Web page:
The complexity of natural systems presents a great challenge to federal agencies charged with managing public resources. Because ecological services are highly complex and vary widely across ecosystems, services from a particular system can be difficult to identify, measure, and communicate to the public. For example, it is not possible to value the diversity of wetland environments by measuring the value of wetlands. Different wetlands provide varying levels of numerous services that depend both upon the characteristics of the particular wetland and its surroundings. On the one hand, appropriate methods for valuation require that the range of services of ecological systems be appropriately represented so that values for various ecosystems reflect the services provided. On the other hand, research on valuation methods suggests that complex scenarios challenge respondents’ ability to provide accurate, reliable, and valid responses. This means we need to develop methods that facilitate a two-way communication between management agencies and the public for whom resources are managed.
Conjoint analysis offers an approach that simultaneously incorporates the multiple dimensions of a complex decision and provides a context that may facilitate choices. Rather than asking survey respondents to focus on the “dollar value” of specific resources, conjoint analysis asks the respondent to make a simple (often discrete) choice among resource packages and, in some cases, to use a simple rating scale to indicate the strength of their preferences for the alternative packages. However, monetary measures of value may still be derived from a conjoint survey if the environmental goods are described along with a cost of resource protection.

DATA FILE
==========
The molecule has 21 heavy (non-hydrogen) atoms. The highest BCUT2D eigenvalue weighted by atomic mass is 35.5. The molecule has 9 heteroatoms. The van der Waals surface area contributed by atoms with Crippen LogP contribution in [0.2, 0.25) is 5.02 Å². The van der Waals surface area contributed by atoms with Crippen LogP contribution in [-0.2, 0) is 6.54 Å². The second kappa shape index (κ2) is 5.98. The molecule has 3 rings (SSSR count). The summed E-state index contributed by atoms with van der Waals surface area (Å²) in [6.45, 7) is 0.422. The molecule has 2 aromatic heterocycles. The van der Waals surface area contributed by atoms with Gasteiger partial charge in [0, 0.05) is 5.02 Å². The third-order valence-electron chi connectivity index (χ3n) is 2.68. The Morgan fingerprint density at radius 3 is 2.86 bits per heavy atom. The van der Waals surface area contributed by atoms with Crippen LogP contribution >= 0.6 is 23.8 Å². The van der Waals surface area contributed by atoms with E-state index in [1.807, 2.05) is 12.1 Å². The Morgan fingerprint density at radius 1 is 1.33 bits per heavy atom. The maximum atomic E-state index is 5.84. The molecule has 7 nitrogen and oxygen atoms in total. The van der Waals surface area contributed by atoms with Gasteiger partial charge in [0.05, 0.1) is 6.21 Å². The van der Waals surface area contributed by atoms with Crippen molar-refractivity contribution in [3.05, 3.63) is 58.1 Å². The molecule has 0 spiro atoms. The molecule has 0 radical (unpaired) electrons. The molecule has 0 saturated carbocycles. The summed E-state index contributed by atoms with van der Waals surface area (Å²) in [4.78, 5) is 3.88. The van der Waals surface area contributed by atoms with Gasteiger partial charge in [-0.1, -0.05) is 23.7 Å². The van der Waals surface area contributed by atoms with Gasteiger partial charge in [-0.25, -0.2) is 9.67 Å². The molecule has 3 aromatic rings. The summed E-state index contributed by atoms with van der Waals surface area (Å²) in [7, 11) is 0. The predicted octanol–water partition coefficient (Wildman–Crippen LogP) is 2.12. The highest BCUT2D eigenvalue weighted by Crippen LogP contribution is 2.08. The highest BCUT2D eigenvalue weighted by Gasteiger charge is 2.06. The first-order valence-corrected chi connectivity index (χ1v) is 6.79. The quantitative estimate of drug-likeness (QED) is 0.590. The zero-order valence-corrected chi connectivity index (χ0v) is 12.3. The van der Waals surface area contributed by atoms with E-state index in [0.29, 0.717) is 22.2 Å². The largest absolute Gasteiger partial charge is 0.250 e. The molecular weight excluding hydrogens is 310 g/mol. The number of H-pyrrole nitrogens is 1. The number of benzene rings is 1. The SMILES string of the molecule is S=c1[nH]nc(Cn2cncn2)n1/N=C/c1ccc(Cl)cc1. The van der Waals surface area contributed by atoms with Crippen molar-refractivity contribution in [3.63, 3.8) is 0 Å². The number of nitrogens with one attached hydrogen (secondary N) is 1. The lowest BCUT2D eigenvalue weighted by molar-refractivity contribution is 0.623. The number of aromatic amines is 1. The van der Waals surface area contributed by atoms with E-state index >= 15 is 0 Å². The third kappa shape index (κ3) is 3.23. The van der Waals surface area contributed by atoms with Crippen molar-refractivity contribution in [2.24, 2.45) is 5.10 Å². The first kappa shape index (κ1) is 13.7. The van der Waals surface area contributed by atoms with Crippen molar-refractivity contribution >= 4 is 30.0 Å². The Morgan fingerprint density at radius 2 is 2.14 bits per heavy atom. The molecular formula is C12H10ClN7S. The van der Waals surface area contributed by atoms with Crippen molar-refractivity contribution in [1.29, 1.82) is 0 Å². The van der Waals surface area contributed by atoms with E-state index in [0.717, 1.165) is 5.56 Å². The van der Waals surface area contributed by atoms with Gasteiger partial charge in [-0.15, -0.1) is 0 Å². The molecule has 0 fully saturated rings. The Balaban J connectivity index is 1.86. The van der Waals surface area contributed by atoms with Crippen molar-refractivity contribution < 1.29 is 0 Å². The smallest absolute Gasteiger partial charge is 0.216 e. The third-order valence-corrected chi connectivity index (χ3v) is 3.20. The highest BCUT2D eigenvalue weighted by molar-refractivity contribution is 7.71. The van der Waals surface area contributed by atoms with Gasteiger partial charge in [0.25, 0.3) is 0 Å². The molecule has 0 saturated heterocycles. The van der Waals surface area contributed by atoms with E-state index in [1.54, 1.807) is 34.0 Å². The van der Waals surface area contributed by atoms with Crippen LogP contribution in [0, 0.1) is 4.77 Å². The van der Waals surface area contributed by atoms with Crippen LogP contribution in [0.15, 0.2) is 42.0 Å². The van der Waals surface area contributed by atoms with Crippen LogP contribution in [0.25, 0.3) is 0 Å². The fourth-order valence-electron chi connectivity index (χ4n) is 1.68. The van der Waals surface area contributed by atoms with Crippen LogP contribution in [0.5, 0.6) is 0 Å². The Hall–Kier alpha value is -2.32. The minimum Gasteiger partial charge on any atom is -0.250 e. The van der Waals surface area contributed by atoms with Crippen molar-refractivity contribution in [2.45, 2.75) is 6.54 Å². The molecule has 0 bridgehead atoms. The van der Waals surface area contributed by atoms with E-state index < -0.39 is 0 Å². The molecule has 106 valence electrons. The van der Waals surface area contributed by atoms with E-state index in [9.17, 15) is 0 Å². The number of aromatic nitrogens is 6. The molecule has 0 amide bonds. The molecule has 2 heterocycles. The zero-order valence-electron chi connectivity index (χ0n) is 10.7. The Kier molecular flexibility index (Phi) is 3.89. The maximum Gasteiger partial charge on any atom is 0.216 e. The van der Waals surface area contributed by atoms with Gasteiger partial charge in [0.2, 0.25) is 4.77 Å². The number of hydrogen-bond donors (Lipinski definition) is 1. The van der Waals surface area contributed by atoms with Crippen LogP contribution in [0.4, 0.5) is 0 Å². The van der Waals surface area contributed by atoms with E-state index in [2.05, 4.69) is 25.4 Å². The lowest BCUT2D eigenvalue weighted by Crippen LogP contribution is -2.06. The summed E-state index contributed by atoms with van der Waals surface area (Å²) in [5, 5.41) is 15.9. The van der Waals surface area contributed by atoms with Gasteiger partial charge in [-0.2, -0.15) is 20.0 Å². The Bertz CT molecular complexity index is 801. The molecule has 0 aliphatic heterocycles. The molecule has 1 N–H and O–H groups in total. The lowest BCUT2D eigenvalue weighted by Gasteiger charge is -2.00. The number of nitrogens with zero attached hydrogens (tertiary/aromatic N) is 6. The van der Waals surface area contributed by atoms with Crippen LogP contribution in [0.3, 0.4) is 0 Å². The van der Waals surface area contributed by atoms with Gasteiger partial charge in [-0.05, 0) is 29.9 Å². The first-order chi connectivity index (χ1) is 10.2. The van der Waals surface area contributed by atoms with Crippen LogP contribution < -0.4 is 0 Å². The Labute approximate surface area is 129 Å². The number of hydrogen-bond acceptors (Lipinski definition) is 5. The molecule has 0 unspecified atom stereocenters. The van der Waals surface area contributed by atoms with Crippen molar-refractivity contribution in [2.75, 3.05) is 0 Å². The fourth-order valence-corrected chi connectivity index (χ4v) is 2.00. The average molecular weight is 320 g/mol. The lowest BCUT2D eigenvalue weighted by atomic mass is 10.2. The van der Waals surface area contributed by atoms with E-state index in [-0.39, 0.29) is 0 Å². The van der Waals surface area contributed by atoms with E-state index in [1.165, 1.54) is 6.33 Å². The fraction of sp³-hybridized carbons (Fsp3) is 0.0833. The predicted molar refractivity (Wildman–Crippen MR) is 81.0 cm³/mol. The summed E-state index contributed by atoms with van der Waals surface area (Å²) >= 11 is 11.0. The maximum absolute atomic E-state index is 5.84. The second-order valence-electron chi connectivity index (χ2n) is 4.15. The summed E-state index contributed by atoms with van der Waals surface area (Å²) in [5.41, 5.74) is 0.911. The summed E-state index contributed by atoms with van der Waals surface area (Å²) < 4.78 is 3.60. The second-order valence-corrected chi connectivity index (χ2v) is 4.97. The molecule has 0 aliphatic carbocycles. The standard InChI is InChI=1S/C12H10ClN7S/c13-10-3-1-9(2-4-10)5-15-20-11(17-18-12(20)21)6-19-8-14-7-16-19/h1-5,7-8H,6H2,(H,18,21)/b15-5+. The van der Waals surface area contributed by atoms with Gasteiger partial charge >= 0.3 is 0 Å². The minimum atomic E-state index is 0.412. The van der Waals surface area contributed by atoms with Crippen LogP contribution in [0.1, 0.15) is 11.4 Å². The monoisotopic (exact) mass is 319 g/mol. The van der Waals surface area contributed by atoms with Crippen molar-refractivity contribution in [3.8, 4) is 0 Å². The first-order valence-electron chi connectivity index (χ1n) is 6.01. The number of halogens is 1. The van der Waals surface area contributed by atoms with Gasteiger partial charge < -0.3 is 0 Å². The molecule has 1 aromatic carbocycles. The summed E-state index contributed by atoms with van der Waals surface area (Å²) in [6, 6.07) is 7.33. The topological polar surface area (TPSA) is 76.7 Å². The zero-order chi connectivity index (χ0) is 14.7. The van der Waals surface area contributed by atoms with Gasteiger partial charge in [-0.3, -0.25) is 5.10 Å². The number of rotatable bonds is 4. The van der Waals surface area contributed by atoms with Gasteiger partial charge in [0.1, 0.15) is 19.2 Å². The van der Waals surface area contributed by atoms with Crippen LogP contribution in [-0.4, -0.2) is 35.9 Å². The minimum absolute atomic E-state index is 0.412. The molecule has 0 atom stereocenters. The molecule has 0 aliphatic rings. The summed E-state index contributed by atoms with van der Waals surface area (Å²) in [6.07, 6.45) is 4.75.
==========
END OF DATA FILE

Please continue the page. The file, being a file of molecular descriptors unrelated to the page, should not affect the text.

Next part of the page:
If the respondent’s task is simpler or more natural, the conjoint method may encounter fewer limitations due to the cognitive abilities of potential respondents. Also, because the respondent is forced to choose between two different environmental commodities, there is less danger that responses reflect symbolic statements that “the environment is important to me.”
Our project also explores the theoretical and empirical usefulness of imprecise, yet meaningful information from strength-of-preference ratings scales using concepts of fuzzy math. We explore various methodological issues regarding value elicitation, including the development of survey instruments that may facilitate respondents’ cognitive assessments of valuation tasks using conjoint analysis and strength-of-preference indicators.
Preference orderings and strength-of-preference indicators are a natural application of fuzzy logic. Because fuzzy knowledge underlies human thought processes and languages, fuzzy logic provides a basis for modeling precisely the type of qualitative reasoning that humans employ in uncertain or unfamiliar situations. The set of commodities that are preferred or indifferent to some particular commodity can be viewed as a fuzzy set, where some commodities are more clearly members of the set than are others. For strength-of-preference indicators in conjoint analysis, individuals might indicate that commodity A is “strongly preferred” to B, and B is “weakly preferred” to C. These strength-of-preference indicators can also be viewed as a measure of the degree of membership in the fuzzy set of weakly preferred commodity bundles.